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Many people turned to alcohol during COVID. That is proving deadly in Ohio and elsewhere

Close-up of the hands of a young man who pours alcohol from a decanter into a glass, on a dark isolated background.
Baranova Valentina
/
iStockphoto
Possible contributing factors of a 25% increase between 2019-2020 and beyond include: coping with pandemic-related stressors, shifting alcohol policies and disrupted treatment access.

From 2019 to 2020, alcohol induced deaths rose 25% nationally and 22% in Ohio.

The number of Ohioans dying from alcohol continues to increase, and the pandemic is getting much of the blame. Statistics from the Ohio Department of Health (ODH) show a 22.1% increase from 2019-2020. The 2021 numbers are still preliminary, but it appears the upward trend is continuing.

Heather Cokl oversees addiction services in Clermont County for Greater Cincinnati Behavioral Health Services. She says the statistics aren’t surprising given the number-one trigger for those struggling with addiction is isolation.

“We had folks in long-term recovery that experienced relapse, as in 2020 and 2021,” she says. “Just forced isolation and the usual resources they were using for their recovery were either suspended, turned off; or some things did try to go remote.”


Number of Alcohol-Induced Deaths Among Ohioans 16 Years and Older by Sex, 2007-2021*

 

Female

Male

Unknown

Total

2007

356

1,350

0

1,706

2008

435

1,534

0

1,969

2009

392

1,490

0

1,882

2010

432

1,560

0

1,992

2011

437

1,568

14

2,019

2012

462

1,604

7

2,073

2013

473

1,728

9

2,210

2014

500

1,861

4

2,365

2015

565

1,894

0

2,459

2016

687

2,053

0

2,740

2017

719

2,280

0

2,999

2018

679

2,103

0

2,782

2019

727

2,309

0

3,036

2020

899

2,809

0

3,708

2021*

963

3,052

0

4,015

Source: Ohio Department of Health Bureau of Vital Statistics

Analysis: ODH Violence and Injury Epidemiology and Surveillance Section.

*2021 data is preliminary.

The Ohio Department of Mental Health and Addiction Services (MHAS) points to increased pandemic-related stress, anxiety, and depressive symptoms and disorders.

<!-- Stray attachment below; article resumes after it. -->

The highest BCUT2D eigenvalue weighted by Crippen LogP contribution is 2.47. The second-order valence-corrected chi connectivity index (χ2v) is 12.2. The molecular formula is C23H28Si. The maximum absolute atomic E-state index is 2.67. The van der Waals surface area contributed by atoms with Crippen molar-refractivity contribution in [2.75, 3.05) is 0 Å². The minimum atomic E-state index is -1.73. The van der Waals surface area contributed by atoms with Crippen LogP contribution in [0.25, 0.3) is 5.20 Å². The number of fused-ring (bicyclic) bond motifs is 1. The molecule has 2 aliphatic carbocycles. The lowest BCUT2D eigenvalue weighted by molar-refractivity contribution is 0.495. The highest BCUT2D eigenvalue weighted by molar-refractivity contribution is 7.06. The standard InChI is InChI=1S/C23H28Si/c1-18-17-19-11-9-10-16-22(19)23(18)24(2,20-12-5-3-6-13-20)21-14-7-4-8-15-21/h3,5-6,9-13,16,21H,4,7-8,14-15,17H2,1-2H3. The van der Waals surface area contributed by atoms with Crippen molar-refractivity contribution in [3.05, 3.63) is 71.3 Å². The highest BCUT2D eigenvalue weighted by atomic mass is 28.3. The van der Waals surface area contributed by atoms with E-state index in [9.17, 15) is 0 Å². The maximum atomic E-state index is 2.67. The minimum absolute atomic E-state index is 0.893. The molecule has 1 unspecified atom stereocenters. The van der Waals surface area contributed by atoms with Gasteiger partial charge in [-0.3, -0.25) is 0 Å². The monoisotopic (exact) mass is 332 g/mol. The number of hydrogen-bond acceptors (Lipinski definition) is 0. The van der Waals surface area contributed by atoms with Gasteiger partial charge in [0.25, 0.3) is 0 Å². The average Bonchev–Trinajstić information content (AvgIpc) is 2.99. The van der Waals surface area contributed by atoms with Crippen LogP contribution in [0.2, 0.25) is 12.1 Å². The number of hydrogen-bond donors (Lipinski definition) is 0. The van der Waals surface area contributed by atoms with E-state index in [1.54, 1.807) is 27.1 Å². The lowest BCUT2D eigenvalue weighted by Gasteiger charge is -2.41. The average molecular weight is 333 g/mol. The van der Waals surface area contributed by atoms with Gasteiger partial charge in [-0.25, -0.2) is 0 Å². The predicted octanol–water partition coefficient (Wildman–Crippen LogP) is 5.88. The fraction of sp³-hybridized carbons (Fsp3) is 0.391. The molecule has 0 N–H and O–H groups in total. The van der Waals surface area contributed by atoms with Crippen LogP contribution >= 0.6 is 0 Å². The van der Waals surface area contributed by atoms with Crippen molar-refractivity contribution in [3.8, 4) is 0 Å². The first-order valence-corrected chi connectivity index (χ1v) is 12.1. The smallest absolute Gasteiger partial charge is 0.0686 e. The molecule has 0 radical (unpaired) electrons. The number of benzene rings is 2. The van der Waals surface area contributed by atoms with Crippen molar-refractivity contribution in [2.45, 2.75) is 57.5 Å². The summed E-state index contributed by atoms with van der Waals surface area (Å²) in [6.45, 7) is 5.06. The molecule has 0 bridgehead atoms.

Further proof of the problem is record sales of liquor as reported by the Ohio Department of Commerce. MHAS says more alcohol in the community correlates to more alcohol consumption and related problems.

A 25% increase in alcohol-induced deaths nationally

The Journal of the American Medical Association (JAMA) published national alcohol-related death research in its May 3, 2022 edition.

The research looked at studies on drinking to cope with stress, transplants for alcohol-associated liver disease and emergency department visits for alcohol withdrawal.

According to the article, “The number and rate of alcohol-related deaths increased approximately 25 percent between 2019 and 2020, the first year of the COVID-19 pandemic. Rates increased prior to the pandemic, but less rapidly (2 percent mean annual percent change between 1999 and 2017). The rate increase for alcohol-related deaths in 2020 outpaced the increase in all-cause mortality, which was 16.6 percent.”

The biggest increase was seen in ages 55-64.

The Greater Cincinnati Behavioral Health Services’ Cokl says the solution in each community is different and all the pieces must fit together for the ultimate recovery, like having housing and transportation.

“Transportation is always at the top, housing is a huge barrier for lots of folks in Clermont County. And then our folks who are in some sort of recovery process, sometimes have criminal backgrounds and other things that might become barriers for them,” she says.

MHAS has invested $14.5 million to address alcohol use disorder in Ohio. The Greater Cincinnati Behavioral Health Services has gotten some of that money.

With more than 30 years of journalism experience in the Greater Cincinnati market, Ann Thompson brings a wealth of knowledge and expertise to her reporting. She has reported for WKRC, WCKY, WHIO-TV, Metro Networks and CBS/ABC Radio. Her work has been recognized by the Associated Press and the Society of Professional Journalists. In 2019 and 2011 A-P named her “Best Reporter” for large market radio in Ohio. She has won awards from the Association of Women in Communications and the Alliance for Women in Media. Ann reports regularly on science and technology in Focus on Technology.